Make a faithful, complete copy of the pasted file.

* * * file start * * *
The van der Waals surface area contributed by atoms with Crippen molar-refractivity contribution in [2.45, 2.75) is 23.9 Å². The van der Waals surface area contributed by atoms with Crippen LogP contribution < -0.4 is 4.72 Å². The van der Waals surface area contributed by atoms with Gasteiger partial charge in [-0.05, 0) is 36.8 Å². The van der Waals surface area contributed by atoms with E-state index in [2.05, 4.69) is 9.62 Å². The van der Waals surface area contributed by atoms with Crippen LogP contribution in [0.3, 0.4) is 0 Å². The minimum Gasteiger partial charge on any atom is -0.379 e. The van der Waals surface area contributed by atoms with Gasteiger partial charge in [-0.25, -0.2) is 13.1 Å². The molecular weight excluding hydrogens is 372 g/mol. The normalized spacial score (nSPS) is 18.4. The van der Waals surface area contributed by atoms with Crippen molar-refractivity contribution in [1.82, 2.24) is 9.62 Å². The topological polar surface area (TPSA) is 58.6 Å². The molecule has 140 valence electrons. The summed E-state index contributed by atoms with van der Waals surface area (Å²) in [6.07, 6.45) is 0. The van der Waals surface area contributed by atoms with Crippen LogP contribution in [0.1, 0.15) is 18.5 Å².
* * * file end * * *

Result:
The van der Waals surface area contributed by atoms with Crippen molar-refractivity contribution in [2.45, 2.75) is 23.9 Å². The van der Waals surface area contributed by atoms with Crippen LogP contribution < -0.4 is 4.72 Å². The van der Waals surface area contributed by atoms with Gasteiger partial charge in [-0.05, 0) is 36.8 Å². The van der Waals surface area contributed by atoms with E-state index in [2.05, 4.69) is 9.62 Å². The van der Waals surface area contributed by atoms with Crippen LogP contribution in [0.3, 0.4) is 0 Å². The minimum Gasteiger partial charge on any atom is -0.379 e. The van der Waals surface area contributed by atoms with Gasteiger partial charge in [-0.25, -0.2) is 13.1 Å². The molecular weight excluding hydrogens is 372 g/mol. The normalized spacial score (nSPS) is 18.4. The van der Waals surface area contributed by atoms with Crippen molar-refractivity contribution in [1.82, 2.24) is 9.62 Å². The topological polar surface area (TPSA) is 58.6 Å². The molecule has 140 valence electrons. The summed E-state index contributed by atoms with van der Waals surface area (Å²) in [6.07, 6.45) is 0. The van der Waals surface area contributed by atoms with Crippen LogP contribution in [0.1, 0.15) is 18.5 Å².